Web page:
WILLIAMSON, W.Va. - America has billions of tons of coal in its mountains, and with gas prices going through the roof, the question is why isn't more coal being turned into liquid fuel?
Where Coal is King
Welcome to the trillion dollar coal field Mingo County, W. Va., where coal, as they say, is king. And many in these parts would like to expand that kingdom by turning this black rock into liquid. Liquid fuel that could be used in cars, planes and hopefully one day make America less dependent on foreign oil.
Click play to hear Pat Robertson's analysis following CBN News Reporter Wendy Griffith's report.
A plan is on the table to build a $2 billion liquid coal plant here in Mingo County. It could be up and running by 2012 and would be one of the first liquid coal plants in the country.
"We've got the raw product right here, so it just makes sense to do it right here in the middle of where the raw product is," Mike Whitt with the Mingo County Redevelopment Authority said.
Williamson, W. Va. is home to the nation's largest coal yard. Miles and miles of train cars filled with coal make there way from here to feed power plants all over the east coast.
With the price of diesel fuel sky-rocketing, Whitt dreams of the day when some of that coal will be turned into liquid diesel to help support the local economy.
"We're setting up to produce ultra-low sulfur diesel fuel which can be used on school buses for the school system," he said. "Your trucks on the road here, these engines that you see right here on the railroad, they're willing to work with us to do some testing on their engines for their locomotives, their tug boats."
The plant, which promises to bring hundreds of good paying jobs to the region, would use both coal and wood. Wood helps neutralize the carbon and is also an abundant natural resource in West Virginia. The coal and wood are heated and first transformed into a gas before being made into liquid.
So just how much coal is in these mountains?
"Within 150 miles of where we're standing right now, we mine over 150 million tons of coal a year," Randy Harris said. "That's enough coal to power almost all the power plants on the East Coast."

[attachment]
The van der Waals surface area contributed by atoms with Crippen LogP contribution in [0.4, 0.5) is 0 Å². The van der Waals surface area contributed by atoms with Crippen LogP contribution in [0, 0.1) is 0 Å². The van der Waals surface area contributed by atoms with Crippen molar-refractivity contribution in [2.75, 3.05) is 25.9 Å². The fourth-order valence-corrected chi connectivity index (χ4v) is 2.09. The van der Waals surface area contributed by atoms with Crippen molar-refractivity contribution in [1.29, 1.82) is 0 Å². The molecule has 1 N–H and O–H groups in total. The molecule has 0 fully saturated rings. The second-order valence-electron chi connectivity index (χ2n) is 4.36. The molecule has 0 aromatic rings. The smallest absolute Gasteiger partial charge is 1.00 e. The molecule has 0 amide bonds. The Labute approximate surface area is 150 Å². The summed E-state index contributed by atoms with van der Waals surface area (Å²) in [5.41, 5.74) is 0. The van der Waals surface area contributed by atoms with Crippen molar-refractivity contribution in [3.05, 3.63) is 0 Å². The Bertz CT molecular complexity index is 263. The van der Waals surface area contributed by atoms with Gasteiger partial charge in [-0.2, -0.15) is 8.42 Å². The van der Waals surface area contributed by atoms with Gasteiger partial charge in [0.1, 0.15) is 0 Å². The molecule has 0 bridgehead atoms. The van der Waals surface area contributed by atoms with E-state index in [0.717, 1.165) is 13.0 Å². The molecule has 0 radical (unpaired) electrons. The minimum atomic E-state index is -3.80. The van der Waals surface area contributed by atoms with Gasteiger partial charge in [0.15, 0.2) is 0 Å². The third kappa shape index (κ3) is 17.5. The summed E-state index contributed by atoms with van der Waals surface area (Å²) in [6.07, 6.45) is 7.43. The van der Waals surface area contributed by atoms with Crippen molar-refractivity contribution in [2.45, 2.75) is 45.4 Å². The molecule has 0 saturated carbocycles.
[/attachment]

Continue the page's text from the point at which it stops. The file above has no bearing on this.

A Solution to the Energy Crisis?
Harris has studied the idea of liquid coal for more than 20 years and says it could help the nation's energy crisis.
"If we were to take that coal and convert it into diesel fuel, 150 million tons of coal would create 300 million barrels of oil. We import into this country everyday about 16 million barrels," he explained.
West Virginia congresswoman Shelley Moore Capito is also pushing hard for liquid coal. She wants Congress to mandate domestic production of 6 billion barrels of liquid from coal each year by 2022.
She says U.S. coal reserves are larger than the combined oil reserves of the rest of the world, including the Middle East. Her legislation is modeled after the ethanol fuel targets already enacted by Congress and would require steady increases in the amount of fuel sold in the U.S.
"It will be less expensive. It will use an abundant natural resource that we have here in our country and certainly in West Virginia," Capito said. "I know people are looking for short-term solutions, and we're trying some short-term solutions, but unfortunately the long-term solutions are where we're going to find the greatest relief."
Turning coal into liquid fuel is not new. It's been done in other countries for decades. But the question remains, is it safe for the environment?
"All the studies and research that we've gotten done say it's very safe," Whitt said. "The bottom line is, if we're not smart enough to figure out what our neighboring countries are doing for industry independence...then we're going to be behind the curve. We can't continue to depend on foreign oil."
But some environmentalists claim liquid coal is one of the dirtiest energy sources available with double the greenhouse gas emissions of gasoline.
Harris says that's not true, and that liquid coal plants actually burn cleaner than oil refineries. Still, he says many obstacles remain, including waiting for Congress to set the rules on carbon emissions for coal to liquid technology. But with the current oil crisis, Whitt says there's never been a better time to turn coal into liquid.
"Somebody's got to do this, prove it can be done and done successfully so that other plants can pop up throughout the United States because we need them," he said.
*Originally published August 2, 2008